Wednesday, October 10, 2007
That does not prevent me from knowing enough from the comments to that story (over 700 as I type this) to think we have a (hopefully) small number (but maybe not?) of people who use a chat board to either to feel free to be insensitive, boorish, and make racially insensitive remarks or to in fact be racists. To my in-town readers: This is the kind of writing that has most of the SCSU campus convinced that coercive state action is needed to stop that behavior. It is an abomination for us to sit by and let these casi belli for affirmative action go unremarked. Either you must condemn that behavior, or you allow evil to spread. You might try to stand in the middle, but to quote my favorite Friedman story, "there's no midpoint between right and wrong."
Much of the furor centers on anonymity, as if signing your name to that dark thought would be enough to put it out of your mind forever. It doesn't, it just makes it subterranean. I'm amazed how many of my conservative friends (many of whom I spoke with today) think anonymity is the problem. It is, if you think the problem is just people speaking or writing like that. Evil thoughts left unspoken are just as evil. There are cases where anonymity is useful -- I think Michael's blog is testament to that -- but it also can lead to Stillwater Infidels. (There's a story about this school levy blogger coming out shortly, which was weird because I just saw a sign opposing the Sauk Rapids-Rice levy as I drove down Highway 10 this AM, just before speaking to a reporter about that blog. More on this when the story posts.)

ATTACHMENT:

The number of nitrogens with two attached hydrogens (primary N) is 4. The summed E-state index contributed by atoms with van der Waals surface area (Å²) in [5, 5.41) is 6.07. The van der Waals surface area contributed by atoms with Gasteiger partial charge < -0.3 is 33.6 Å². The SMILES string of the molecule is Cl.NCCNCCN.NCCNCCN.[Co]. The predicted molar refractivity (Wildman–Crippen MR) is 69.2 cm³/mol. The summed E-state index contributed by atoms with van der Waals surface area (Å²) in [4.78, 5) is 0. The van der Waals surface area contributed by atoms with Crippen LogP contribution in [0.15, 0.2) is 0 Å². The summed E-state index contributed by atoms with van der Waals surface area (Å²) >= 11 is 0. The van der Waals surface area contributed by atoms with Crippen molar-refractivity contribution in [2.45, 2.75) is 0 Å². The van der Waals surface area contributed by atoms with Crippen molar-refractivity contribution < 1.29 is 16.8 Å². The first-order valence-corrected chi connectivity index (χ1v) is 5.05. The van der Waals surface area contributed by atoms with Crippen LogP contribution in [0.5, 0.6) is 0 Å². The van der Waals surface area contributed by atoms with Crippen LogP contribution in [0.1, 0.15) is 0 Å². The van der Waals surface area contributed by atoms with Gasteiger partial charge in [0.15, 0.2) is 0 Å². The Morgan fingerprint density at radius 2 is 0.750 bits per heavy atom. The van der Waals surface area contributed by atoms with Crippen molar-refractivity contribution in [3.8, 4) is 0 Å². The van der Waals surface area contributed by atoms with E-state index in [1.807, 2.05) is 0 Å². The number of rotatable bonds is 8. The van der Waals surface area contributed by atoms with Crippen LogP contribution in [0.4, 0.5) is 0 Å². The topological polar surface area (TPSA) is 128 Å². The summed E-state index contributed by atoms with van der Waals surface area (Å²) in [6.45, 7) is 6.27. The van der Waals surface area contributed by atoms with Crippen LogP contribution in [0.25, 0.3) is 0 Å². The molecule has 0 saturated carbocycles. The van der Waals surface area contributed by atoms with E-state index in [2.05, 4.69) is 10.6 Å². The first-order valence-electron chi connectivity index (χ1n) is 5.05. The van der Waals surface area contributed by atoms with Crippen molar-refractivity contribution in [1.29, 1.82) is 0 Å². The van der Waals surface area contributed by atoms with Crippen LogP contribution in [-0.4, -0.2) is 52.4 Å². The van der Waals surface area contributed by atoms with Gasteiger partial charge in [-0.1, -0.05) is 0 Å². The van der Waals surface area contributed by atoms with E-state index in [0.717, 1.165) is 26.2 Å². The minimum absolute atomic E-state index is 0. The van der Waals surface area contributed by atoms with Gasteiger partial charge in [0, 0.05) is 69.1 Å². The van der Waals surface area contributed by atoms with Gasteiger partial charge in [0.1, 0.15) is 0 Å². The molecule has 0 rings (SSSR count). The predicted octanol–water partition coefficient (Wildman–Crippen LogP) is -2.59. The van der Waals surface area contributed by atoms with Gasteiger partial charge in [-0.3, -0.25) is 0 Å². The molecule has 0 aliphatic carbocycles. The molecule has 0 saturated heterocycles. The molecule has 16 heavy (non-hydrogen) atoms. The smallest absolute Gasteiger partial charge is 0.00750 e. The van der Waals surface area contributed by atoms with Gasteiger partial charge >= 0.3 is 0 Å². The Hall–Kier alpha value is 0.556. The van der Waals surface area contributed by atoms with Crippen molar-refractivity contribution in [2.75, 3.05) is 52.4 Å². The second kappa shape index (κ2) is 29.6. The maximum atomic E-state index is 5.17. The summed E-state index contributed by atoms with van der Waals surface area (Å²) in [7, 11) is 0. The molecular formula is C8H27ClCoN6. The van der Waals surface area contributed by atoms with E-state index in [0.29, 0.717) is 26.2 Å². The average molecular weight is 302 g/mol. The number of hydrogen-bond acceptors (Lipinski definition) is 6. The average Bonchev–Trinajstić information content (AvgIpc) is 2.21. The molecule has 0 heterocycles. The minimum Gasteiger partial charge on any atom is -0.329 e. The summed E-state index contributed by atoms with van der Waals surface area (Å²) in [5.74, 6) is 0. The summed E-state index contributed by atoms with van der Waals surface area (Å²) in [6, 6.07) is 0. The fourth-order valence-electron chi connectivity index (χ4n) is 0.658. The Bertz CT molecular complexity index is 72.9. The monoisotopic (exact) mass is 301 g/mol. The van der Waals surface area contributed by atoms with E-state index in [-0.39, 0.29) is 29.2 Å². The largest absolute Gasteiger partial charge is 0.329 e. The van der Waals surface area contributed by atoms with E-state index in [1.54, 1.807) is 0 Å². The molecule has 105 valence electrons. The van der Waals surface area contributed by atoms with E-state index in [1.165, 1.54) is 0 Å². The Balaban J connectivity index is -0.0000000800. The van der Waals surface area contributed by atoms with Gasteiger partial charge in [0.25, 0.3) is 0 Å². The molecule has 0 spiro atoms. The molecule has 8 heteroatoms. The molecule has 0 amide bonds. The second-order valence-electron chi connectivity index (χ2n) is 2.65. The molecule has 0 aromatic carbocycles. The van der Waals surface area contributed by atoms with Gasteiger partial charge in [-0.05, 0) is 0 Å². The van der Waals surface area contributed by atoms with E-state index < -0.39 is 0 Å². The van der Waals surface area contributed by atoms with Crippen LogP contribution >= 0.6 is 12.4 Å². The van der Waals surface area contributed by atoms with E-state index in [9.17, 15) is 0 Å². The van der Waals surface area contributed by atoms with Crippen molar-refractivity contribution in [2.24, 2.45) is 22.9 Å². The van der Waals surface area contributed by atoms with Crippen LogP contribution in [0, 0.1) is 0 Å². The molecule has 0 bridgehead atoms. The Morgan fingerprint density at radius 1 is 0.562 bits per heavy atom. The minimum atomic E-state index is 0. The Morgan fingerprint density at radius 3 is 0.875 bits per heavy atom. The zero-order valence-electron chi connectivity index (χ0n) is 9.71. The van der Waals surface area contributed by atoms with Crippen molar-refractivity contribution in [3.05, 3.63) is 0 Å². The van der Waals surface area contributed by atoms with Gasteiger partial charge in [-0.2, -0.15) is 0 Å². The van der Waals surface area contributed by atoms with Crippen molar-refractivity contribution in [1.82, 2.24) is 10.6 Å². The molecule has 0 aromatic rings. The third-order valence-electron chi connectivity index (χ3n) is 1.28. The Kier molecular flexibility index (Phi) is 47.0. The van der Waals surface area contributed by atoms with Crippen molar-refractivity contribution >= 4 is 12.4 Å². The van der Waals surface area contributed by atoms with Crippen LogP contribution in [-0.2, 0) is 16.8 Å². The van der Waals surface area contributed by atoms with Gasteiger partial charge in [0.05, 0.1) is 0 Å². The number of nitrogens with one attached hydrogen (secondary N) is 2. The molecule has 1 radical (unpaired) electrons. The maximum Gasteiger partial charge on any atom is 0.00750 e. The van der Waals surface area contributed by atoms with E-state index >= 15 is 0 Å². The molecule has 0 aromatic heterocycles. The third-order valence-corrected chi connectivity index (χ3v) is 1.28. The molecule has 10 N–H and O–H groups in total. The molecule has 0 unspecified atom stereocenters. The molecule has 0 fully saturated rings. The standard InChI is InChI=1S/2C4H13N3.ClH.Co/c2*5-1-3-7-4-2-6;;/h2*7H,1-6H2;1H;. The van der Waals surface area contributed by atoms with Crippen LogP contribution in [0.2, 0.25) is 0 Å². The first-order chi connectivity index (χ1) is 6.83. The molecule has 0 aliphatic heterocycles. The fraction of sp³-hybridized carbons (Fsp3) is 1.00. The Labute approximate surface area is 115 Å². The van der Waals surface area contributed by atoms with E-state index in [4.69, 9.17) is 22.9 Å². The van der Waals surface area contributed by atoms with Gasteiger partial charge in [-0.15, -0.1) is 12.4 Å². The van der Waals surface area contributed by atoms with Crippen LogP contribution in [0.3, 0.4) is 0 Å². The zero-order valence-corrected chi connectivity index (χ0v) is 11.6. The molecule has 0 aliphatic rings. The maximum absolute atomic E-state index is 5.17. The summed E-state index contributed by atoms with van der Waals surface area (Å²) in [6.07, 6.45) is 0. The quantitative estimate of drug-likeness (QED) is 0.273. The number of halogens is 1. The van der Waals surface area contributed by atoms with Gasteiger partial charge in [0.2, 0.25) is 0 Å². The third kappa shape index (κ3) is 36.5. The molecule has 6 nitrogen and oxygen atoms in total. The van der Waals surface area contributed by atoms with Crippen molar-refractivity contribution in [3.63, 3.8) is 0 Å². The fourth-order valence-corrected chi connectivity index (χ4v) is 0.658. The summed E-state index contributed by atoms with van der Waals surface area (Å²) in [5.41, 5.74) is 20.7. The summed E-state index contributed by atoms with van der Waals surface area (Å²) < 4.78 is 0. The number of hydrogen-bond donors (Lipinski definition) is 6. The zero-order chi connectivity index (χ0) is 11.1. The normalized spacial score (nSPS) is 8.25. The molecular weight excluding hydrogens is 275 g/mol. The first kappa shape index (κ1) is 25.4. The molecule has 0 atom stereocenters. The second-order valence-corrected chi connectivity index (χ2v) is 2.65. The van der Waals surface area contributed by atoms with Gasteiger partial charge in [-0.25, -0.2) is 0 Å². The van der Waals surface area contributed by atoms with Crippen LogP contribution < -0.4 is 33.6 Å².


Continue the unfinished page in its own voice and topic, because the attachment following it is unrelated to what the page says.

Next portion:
I do not have an answer to the problem of how to deal with the people behind those comments. I can only write here that it's wrong to watch and do nothing.
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